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Head(banger) of the class

Jack Black turns film formula on its head in School of Rock


An all-star indie lineup fronts The School of Rock. On keyboards, screenwriter and actor Mike White of Chuck & Buck and The Good Girl. Behind the camera, director Richard Linklater of Slacker and Dazed & Confused. And in the lead, Jack Black, Tenacious D singer-guitarist and cinematic scene-stealer.

This trio of edgy talents comes together to present, against all expectations, a formula comedy. Fortunately The School of Rock proves smart and spirited enough to give the formula a good name.

As Dewey Finn, Black provides a PG-13 version of his Tenacious D persona, a posturing, hell-raising, legend-in-his-own-mind rock star. The film's opening tracking shot snakes through a seedy rock club to find Dewey jamming with his band, stage-diving and cranking the Marshall amp. His antics irritate his bandmates, so they fire him despite Dewey's dream to compete in an upcoming Battle of the Bands.

Strapped for cash, Dewey intercepts a phone call for his roommate, a substitute teacher (scripter Mike White), and passes himself off as a fifth-grade instructor at an elite private school. At first, Dewey takes the gig just to goof off and rant about the system ("The world is run by The Man!"). When Dewey learns they've never heard of Motorhead, he's so aghast that he expands their curriculum to include "rock history and theory." Dewey teaches a rather sweet notion of what rock bands should be. When Zach mentions that he's writing a song, Dewey insists that the class rehearse it, because that's what rock bands do -- they try out each other's stuff.

But when Dewey learns that his class includes musical prodigies, he gives them a special assignment: Rock Band. Claiming it's for a prestigious academic project, Dewey turns his students into headbangers so he can lead them in the Battle of the Bands. With more students than band positions, he assigns the rest as roadies, groupies and "security," who keep lookout for the school's harried principal (Joan Cusack).

The premise could suit the most predictable underdog movie, but in School, it pays off superbly. Throughout the film the students (cast mostly with unknowns who sing and play their own instruments) provide smarter, more responsible straight men to Black's class clown.

Much of the film takes place in the classroom and features one charmingly silly scene after another: Dewey shows classical guitarist Zack (Joey Gaydos) the chords of "Iron Man" and "Smoke on the Water"; Dewey sings an a cappella version of his new song, a grandiose account of his own struggles; Dewey leads the kids in an improvised rebel song against juvenile topics like "chores" and "no allowance."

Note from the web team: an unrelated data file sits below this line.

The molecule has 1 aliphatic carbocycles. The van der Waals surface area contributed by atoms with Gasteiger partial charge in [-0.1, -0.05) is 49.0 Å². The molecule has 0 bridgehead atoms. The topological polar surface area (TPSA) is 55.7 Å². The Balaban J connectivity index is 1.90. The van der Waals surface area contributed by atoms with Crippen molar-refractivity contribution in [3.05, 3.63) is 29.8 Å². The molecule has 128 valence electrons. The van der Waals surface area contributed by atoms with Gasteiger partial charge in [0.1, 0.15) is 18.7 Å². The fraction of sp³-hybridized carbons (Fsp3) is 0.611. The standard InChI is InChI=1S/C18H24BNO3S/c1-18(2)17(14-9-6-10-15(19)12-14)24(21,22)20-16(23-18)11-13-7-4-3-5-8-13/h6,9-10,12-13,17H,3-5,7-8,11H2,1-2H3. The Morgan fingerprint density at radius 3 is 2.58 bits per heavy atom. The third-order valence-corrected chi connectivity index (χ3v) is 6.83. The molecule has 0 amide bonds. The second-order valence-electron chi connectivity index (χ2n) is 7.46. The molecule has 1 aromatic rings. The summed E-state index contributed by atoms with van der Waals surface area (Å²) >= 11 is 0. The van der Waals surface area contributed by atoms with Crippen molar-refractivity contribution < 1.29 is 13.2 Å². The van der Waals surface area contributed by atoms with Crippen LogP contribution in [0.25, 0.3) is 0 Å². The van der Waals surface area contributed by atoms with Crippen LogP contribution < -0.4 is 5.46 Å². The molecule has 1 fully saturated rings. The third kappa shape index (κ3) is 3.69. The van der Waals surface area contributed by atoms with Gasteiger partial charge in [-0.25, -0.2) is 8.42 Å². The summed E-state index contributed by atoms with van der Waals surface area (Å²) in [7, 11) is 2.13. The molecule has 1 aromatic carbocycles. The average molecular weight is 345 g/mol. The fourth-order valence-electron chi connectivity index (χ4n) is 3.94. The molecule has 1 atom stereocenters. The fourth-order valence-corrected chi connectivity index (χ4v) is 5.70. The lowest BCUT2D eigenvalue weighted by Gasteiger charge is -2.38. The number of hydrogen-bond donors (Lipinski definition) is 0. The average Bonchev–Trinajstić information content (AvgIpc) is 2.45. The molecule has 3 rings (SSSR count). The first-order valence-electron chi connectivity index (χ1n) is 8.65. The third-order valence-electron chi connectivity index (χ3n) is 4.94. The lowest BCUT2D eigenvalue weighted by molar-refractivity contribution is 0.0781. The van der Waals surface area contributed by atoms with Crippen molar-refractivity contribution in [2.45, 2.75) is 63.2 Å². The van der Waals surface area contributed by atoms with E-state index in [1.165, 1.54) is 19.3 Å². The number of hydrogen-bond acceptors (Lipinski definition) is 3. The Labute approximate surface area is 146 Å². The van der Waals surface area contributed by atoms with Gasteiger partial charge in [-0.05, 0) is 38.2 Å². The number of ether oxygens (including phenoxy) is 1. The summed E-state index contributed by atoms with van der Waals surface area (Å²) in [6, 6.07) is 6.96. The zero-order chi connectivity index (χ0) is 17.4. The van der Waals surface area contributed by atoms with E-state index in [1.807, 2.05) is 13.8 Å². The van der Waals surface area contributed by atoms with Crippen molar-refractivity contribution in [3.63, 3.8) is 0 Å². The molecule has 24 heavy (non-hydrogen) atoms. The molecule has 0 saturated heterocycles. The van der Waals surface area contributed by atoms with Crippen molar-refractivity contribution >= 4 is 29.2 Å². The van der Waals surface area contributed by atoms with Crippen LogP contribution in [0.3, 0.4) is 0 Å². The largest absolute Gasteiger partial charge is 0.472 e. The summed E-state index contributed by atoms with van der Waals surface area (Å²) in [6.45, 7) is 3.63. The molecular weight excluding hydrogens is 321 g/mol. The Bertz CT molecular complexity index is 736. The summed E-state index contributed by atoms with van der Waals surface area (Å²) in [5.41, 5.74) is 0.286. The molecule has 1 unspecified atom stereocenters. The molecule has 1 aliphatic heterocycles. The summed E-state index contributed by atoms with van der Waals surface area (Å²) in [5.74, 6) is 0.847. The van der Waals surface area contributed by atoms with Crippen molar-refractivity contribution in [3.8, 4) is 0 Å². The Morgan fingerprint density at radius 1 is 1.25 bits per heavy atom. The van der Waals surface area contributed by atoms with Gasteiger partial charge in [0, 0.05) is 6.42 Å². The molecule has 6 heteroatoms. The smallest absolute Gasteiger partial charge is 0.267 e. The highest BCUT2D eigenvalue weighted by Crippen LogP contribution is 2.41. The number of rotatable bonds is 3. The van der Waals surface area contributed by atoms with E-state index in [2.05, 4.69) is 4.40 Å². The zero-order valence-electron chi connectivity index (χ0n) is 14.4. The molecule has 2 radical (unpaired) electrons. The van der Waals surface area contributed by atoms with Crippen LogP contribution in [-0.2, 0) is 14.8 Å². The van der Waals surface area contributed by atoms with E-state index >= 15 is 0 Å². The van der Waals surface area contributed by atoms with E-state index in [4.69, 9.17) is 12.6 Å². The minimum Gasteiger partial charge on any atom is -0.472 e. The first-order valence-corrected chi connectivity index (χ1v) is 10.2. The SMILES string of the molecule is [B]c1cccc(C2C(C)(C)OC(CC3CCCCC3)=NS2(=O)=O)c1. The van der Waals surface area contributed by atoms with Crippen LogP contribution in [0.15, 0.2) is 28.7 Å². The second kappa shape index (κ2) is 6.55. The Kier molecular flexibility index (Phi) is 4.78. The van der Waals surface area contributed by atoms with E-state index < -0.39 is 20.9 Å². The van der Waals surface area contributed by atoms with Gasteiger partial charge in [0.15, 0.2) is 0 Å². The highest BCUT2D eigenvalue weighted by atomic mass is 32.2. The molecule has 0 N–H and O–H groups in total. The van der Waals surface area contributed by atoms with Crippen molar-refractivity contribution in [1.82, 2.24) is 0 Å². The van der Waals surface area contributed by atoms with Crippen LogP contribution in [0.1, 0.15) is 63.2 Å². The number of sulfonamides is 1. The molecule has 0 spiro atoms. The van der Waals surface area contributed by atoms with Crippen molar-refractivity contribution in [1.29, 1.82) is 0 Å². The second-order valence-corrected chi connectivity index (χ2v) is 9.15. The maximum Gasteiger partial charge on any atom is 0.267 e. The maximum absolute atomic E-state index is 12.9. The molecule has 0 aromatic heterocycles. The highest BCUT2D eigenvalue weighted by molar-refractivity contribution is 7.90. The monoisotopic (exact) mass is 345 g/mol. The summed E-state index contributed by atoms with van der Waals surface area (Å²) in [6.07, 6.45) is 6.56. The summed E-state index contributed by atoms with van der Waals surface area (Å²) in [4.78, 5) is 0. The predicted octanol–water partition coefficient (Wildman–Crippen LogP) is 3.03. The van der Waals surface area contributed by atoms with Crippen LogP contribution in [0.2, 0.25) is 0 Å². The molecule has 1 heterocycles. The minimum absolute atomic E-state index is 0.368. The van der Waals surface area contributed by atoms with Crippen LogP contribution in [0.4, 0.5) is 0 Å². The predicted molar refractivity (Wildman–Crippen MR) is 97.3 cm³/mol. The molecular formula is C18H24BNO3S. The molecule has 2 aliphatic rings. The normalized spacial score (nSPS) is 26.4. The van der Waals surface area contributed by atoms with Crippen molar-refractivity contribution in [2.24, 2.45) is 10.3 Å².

As a physical comic, Black is frequently cast as a flailing pudgy guy, but unlike, say, the late Chris Farley, he's flailing pudgy guy with a purpose. The joke behind Tenacious D is that Black and his "bro," Kyle Gass, are husky guys with acoustic guitars who embrace rock's dumbest cliches. The joke within the joke is that, in their fashion, they do rock, playing with berserk showmanship and infectious enthusiasm to put most "real" bands to shame.

School spotlights Black's guitar-god gestures, his hair-flips, his sinuous eyebrows, his misguided, macho dance moves. Yet Black also gets to show a sincere side as he encourages the overscheduled pupils to blow off steam and gives encouragement to a shy girl (Maryam Hussan) who sings "Chain of Fools" like Aretha Franklin. But the film doesn't oversell its sentiment. School acknowledges that Dewey's wasting his students' time and exploiting them, and when he tells some parents, "They've touched me -- and I think that I've touched them," they react like he's a child molester.

Linklater's direction and White's script frequently exercise restraint. Instead of turning Cusack's killjoy principal into an over-the-top villain, School shows sympathy for the devil. Cusack emerges as lonely and high-strung, and in her funniest scene, Dewey preys on her weakness for alcohol and Stevie Nicks. Cusak's eyes light up when she hears a jukebox's opening licks of "White-Winged Dove" and she tipsily sings along, but the film doesn't take the joke to humiliating extremes.

School only hits a discordant note in its depiction of an effete student (Brian Falduto) who becomes the band's costume designer and inspires predictable Liza Minnelli references. But frankly, in the era of "Queer Eye for the Straight Guy," I'm no longer sure what qualifies as offensive stereotyping.

School of Rock alternates between living up to movie cliches and lampooning them -- you could call it Mr. Zeppelin's Opus. Apparently it takes talents from film's fringes to create a satisfying commercial product. Attend School, and Black and his star students will rock you like a hurricane.

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